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‘I know Hun Sen will not forgive me’, says Kim Sok

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Political analyst Kim Sok walks with Buddhist monks to Phnom Penh Municipal Court last year. Heng Chivoan

‘I know Hun Sen will not forgive me’, says Kim Sok

A fugitive government critic is seeking asylum abroad after claiming he rejected Prime Minister Hun Sen’s efforts to lure him to the ruling Cambodian People’s Party (CPP), an allegation denied by party officials.

Political analyst Kim Sok has been wanted by authorities since failing to appear in court for questioning on September 14.

He told The Post from his secret hideout on Wednesday that he is looking for a country to shelter him so that he can continue to promote democracy and social justice. Sok said he had no faith in the Cambodian judicial system.

“I know Hun Sen will not forgive me. He’ll spend anything [to arrest me] because he has failed over and over for 12 years to get me to join him. I will try to seek freedom under these circumstances since there is plenty of democracy work ahead of me,” Sok said. “

Last year, the Phnom Penh Municipal Court sentenced Sok to 18 months in prison for “intent to commit a felony and public defamation.” He was also ordered to pay Hun Sen compensation of about $200,000.

Yet, after serving his jail term, Sok continued to criticise the government and the public feud intensified. In a speech, Hun Sen instructed his lawyers to get the $200,000 from Sok, who claimed he did not have enough money to pay the compensation.

Sok now claims the court issued its latest warrant of arrest to please Hun Sen. He also said the prime minister will to use the judicial system to imprison him again rather than face him in court or in public.

“I will walk into prison by myself if Hun Sen would agree to two easy requests. First, as the leader of Cambodia, promise safety for my young daughter. Second, I challenge Mr Hun Sen to come face to face with me in a court trial as the plaintiff,” Sok said.

CPP spokesman Sok Eysan flatly rejected Sok’s claims. “He has no right to demand conditions from the plaintiff. Sok is the criminal. He can appeal in court. That would be the correct thing for him to do,” Eysan said.

But on Wednesday, Sok continued to express his mistrust in Cambodia’s judicial system, claiming the courts serve Hun Sen and help him maintain his grip on power.

“If the court was fair, I would win the trial. As a matter of fact, through party connections, Hun Sen uses his power to order the judge to steal the verdict for him.

“Hun Sen robs power and justice from the people, like me. Therefore, it’s not strange for a person who wins through robbery not to face the actual winner, because if the trial is fair, the winner of the case clearly would be me,” he claimed, adding that seeking asylum abroad is his only option.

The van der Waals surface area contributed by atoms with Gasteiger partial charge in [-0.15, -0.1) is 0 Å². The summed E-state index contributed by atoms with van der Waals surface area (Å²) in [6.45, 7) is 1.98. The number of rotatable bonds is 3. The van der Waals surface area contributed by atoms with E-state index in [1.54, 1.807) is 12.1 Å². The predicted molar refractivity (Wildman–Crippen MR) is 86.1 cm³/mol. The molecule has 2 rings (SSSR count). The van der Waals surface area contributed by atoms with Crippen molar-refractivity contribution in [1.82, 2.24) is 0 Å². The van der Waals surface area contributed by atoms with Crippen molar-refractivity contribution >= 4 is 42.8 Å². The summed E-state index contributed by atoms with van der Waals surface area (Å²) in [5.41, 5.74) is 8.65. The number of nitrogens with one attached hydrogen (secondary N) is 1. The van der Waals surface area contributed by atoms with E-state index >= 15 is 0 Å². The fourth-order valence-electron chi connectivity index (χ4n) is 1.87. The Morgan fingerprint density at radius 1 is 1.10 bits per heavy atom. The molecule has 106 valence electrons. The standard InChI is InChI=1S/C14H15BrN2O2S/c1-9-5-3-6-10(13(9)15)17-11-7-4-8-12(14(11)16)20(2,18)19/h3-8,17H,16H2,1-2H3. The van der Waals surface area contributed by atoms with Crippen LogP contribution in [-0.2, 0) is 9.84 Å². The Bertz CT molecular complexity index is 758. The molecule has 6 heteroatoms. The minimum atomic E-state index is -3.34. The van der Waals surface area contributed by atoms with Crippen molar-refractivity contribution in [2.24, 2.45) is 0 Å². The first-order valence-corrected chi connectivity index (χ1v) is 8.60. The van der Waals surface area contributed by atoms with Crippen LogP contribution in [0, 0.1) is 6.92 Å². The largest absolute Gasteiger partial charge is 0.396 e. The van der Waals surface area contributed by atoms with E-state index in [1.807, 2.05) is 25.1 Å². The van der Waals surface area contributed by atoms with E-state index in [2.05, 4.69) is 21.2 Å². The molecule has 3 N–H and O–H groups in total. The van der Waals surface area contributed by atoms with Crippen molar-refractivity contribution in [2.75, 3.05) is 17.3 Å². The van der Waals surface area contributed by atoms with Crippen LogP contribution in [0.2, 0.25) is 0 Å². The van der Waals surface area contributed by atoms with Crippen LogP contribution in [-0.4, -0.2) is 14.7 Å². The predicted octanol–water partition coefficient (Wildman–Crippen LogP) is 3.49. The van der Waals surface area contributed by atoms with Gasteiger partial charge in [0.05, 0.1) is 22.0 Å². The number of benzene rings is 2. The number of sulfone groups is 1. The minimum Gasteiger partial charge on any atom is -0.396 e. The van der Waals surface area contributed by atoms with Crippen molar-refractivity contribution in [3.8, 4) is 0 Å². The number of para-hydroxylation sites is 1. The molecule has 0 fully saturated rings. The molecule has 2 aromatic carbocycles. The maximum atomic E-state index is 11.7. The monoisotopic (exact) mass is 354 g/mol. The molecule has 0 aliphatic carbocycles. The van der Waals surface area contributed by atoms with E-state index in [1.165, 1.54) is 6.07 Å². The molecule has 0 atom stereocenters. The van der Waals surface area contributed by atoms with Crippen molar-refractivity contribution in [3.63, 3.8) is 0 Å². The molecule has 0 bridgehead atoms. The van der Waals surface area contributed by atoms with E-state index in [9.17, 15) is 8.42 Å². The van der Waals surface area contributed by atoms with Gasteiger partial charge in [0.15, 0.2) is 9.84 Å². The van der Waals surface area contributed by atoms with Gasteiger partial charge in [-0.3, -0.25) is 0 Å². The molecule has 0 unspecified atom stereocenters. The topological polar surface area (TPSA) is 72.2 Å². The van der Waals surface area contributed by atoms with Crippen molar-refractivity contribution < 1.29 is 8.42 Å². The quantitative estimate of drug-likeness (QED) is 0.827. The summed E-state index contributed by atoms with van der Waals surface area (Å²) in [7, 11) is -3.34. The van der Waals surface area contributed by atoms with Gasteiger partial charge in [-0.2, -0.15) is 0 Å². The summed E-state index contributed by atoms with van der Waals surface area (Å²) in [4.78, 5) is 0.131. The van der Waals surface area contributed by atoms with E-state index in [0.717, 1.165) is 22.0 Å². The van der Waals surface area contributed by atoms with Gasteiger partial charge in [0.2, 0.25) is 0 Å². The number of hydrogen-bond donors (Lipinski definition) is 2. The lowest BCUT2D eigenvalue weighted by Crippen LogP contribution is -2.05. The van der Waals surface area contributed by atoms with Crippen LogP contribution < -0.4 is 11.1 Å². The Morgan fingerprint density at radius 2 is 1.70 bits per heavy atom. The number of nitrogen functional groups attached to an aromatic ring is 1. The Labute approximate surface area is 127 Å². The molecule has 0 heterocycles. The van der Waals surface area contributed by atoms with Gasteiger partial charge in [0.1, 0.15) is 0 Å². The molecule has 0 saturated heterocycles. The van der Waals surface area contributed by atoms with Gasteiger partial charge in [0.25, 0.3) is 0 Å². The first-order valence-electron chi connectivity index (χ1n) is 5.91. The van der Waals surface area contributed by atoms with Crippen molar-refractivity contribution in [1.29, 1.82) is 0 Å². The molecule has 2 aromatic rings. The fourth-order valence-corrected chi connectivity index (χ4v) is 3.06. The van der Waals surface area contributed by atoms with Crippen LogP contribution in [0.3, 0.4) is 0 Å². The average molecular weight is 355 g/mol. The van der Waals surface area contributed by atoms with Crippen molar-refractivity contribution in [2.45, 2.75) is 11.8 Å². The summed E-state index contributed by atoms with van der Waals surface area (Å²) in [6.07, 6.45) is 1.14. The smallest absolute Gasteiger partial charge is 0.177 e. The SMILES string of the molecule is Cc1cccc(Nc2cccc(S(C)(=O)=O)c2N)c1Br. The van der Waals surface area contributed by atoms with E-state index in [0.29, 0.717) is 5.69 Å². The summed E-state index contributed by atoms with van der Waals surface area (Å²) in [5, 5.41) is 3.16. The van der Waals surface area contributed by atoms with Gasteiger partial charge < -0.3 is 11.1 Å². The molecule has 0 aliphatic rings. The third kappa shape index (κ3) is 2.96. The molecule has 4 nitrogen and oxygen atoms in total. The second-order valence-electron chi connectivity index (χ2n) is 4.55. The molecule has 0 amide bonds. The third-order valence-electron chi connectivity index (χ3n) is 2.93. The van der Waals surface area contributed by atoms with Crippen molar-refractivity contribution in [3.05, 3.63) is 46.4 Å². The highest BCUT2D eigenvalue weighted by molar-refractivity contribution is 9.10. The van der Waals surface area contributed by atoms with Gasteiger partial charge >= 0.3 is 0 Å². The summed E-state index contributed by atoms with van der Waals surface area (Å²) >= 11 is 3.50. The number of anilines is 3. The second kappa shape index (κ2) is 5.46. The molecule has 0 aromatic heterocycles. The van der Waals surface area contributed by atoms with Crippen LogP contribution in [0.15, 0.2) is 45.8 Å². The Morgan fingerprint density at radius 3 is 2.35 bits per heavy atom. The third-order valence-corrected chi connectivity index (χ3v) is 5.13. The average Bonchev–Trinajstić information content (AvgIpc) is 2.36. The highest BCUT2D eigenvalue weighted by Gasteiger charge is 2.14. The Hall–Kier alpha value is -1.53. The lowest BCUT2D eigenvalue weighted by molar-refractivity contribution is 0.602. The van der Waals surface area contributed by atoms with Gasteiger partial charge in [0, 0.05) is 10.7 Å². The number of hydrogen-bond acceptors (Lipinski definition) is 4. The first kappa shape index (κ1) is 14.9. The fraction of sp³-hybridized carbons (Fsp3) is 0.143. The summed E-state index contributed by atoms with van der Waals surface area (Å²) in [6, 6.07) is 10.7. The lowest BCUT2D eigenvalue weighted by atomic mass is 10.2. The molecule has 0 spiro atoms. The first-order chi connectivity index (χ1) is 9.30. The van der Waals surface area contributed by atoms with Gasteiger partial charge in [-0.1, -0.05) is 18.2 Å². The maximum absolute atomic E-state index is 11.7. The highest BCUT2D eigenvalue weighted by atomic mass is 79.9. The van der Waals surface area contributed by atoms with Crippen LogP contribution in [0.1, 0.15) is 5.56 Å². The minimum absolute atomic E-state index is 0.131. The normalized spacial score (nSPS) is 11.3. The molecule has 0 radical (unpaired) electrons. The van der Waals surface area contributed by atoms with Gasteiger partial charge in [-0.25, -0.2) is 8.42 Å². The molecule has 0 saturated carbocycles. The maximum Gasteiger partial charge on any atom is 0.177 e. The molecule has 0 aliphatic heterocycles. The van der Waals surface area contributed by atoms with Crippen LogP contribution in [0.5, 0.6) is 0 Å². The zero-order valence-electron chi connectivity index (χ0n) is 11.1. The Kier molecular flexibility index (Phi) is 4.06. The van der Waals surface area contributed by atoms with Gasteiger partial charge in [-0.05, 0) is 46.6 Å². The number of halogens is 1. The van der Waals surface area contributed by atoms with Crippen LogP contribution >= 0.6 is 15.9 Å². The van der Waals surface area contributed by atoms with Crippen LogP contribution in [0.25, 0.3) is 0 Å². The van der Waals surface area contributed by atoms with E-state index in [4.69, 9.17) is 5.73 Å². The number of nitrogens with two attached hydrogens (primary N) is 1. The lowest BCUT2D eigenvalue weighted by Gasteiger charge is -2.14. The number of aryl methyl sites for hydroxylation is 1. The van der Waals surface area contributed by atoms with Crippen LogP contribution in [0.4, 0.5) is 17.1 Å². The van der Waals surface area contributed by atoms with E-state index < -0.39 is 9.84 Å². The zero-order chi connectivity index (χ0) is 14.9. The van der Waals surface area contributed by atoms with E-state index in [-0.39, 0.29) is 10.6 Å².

“The main objective is to find freedom and continue my work. In this case, in order to be free from Hun Sen’s power, I am forced to seek asylum abroad,” he said.

Political asylum

Sok characterised his pro-democracy work as mostly educational. “Youth training on democracy and justice, conducting workshops, expressing opinions through public forums, social networking, forming a national democratic youth movement, or explaining myself through books.”

Eysan also rejected Sok’s claim that CPP leaders tried to get him to work for them.

“The CPP has a great number of human resources. Therefore, there is no need for any others. Not only Kim Sok, but also others who have different political views from us, will not be wanted. The CPP has been here a long time . . . decades. We don’t lack human resources to serve the country and the people,” he said.

Council of Ministers spokesman Phay Siphan said Sok’s public criticism of the government was simply an attempt to leave Cambodia.

“The goal of his attempt to defame [Prime Minister Hun Sen] is to obtain political asylum only. He wants to present a negative image of the government, which helps him obtain asylum. This is his goal, not because of his work or his love for people,” Siphan said.

Not everyone agrees. Human Rights Watch’s Asia division deputy director Phil Robertson told The Post on Wednesday that Hun Sen will try to jail Sok again on more bogus charges because he aims to punish anyone who defies him.

“This is all about Hun Sen wanting people to be so afraid that they dare not open their mouths to question anything he says. It’s the behaviour of a real right abusing dictator,” Robertson said.

He continued: “Diplomats and UN officials in Phnom Penh and overseas should demand Hun Sen drop the charges and learn the art of listening to rather than always imprisoning his critics.”

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